Dying Without a Will: Intestate Succession in Florida
Most people understand the importance of drafting a will, and yet they often put it off far too long to the point where they die without one. While this can be stressful for your family, Florida has a number of laws that allow for intestate succession so that your property is passed down to your closest family members.
The only property that is passed down through intestate succession laws is that which you own singularly in your name. This means that houses or vehicles that you co-own are not affected by intestate succession. Additionally, these laws don’t affect any property you have placed into a living trust or bank accounts that have payable-on-death provisions.
If you do own property in your name, such as real estate or personal property, this property will go to your closest living heirs upon your death. For the most part, Florida’s intestate succession laws attempt to capture what is most often people’s desire in leaving property. For this reason, if you have a spouse or children, all of your property will go to them if you have not left a will.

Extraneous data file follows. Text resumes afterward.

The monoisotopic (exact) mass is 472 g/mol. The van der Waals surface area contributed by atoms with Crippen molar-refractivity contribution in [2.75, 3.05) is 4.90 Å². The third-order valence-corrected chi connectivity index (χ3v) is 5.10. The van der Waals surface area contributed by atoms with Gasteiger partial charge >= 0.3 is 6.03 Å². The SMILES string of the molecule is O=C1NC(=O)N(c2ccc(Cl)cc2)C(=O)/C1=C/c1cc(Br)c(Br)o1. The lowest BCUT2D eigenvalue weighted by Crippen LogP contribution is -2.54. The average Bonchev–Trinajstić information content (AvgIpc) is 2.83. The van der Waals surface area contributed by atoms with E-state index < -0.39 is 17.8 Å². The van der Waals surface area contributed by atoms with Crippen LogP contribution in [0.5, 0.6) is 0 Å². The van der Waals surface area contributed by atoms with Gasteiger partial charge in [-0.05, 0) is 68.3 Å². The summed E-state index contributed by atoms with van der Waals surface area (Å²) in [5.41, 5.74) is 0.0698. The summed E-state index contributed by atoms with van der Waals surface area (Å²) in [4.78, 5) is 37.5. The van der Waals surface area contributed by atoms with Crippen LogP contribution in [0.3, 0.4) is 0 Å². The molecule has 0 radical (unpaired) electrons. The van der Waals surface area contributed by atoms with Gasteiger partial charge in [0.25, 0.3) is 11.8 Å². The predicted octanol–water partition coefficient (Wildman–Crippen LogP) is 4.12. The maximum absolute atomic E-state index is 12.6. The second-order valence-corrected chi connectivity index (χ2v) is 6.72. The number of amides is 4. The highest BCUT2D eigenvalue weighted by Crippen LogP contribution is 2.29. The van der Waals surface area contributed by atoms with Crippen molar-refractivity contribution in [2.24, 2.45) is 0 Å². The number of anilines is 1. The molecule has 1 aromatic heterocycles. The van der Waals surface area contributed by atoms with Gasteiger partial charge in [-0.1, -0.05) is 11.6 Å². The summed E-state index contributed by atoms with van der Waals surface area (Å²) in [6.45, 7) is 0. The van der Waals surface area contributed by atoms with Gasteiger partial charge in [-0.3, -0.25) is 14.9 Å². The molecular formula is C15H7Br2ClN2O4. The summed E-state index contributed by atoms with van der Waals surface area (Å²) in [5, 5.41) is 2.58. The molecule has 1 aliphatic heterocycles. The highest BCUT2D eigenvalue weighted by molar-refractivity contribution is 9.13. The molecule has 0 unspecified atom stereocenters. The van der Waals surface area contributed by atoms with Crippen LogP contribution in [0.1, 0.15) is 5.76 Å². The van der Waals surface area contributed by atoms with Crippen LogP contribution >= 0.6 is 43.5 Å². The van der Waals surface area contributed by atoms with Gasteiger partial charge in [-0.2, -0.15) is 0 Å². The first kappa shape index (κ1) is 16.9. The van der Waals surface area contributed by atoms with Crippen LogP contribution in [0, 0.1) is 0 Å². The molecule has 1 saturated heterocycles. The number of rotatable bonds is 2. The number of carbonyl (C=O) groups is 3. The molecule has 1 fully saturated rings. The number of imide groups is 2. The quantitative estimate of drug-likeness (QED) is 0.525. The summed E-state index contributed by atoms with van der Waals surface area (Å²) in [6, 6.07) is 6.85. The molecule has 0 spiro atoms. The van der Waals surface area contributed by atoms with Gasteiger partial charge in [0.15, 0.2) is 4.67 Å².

That said, Florida’s intestate succession laws are precise in how exactly property will be distributed and these laws account for a number of circumstances. For instance, if you have a spouse and children with that spouse, all of your property will pass to your spouse. If, however, you have a spouse and children from different partner, your spouse will receive half of your property and your children will receive the other half. If you have a spouse and children from that spouse and your spouse has children from another relationship, your spouse will receive half of your property and your children will receive the other half.
It’s always best to plan ahead by drafting a legal will. For assistance with this and other estate planning matters in Florida, consult the dedicated estate planning attorneys at BaumannKangas Estate Law.